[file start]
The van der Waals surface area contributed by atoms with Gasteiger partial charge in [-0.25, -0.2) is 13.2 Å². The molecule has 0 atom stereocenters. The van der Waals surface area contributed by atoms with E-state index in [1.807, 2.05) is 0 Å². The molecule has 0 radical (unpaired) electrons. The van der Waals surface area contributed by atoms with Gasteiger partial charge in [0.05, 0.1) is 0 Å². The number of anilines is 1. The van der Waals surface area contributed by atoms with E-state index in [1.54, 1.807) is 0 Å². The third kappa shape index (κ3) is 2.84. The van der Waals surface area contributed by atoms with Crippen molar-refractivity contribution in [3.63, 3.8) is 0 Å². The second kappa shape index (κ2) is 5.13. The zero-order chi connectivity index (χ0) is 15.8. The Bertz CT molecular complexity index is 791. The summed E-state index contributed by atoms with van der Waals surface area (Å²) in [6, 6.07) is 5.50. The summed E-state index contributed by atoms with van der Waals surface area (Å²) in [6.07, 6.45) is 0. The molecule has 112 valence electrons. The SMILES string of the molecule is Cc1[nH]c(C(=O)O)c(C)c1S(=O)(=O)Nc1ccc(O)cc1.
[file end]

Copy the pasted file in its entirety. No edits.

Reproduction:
The van der Waals surface area contributed by atoms with Gasteiger partial charge in [-0.25, -0.2) is 13.2 Å². The molecule has 0 atom stereocenters. The van der Waals surface area contributed by atoms with E-state index in [1.807, 2.05) is 0 Å². The molecule has 0 radical (unpaired) electrons. The van der Waals surface area contributed by atoms with Gasteiger partial charge in [0.05, 0.1) is 0 Å². The number of anilines is 1. The van der Waals surface area contributed by atoms with E-state index in [1.54, 1.807) is 0 Å². The third kappa shape index (κ3) is 2.84. The van der Waals surface area contributed by atoms with Crippen molar-refractivity contribution in [3.63, 3.8) is 0 Å². The second kappa shape index (κ2) is 5.13. The zero-order chi connectivity index (χ0) is 15.8. The Bertz CT molecular complexity index is 791. The summed E-state index contributed by atoms with van der Waals surface area (Å²) in [6, 6.07) is 5.50. The summed E-state index contributed by atoms with van der Waals surface area (Å²) in [6.07, 6.45) is 0. The molecule has 112 valence electrons. The SMILES string of the molecule is Cc1[nH]c(C(=O)O)c(C)c1S(=O)(=O)Nc1ccc(O)cc1.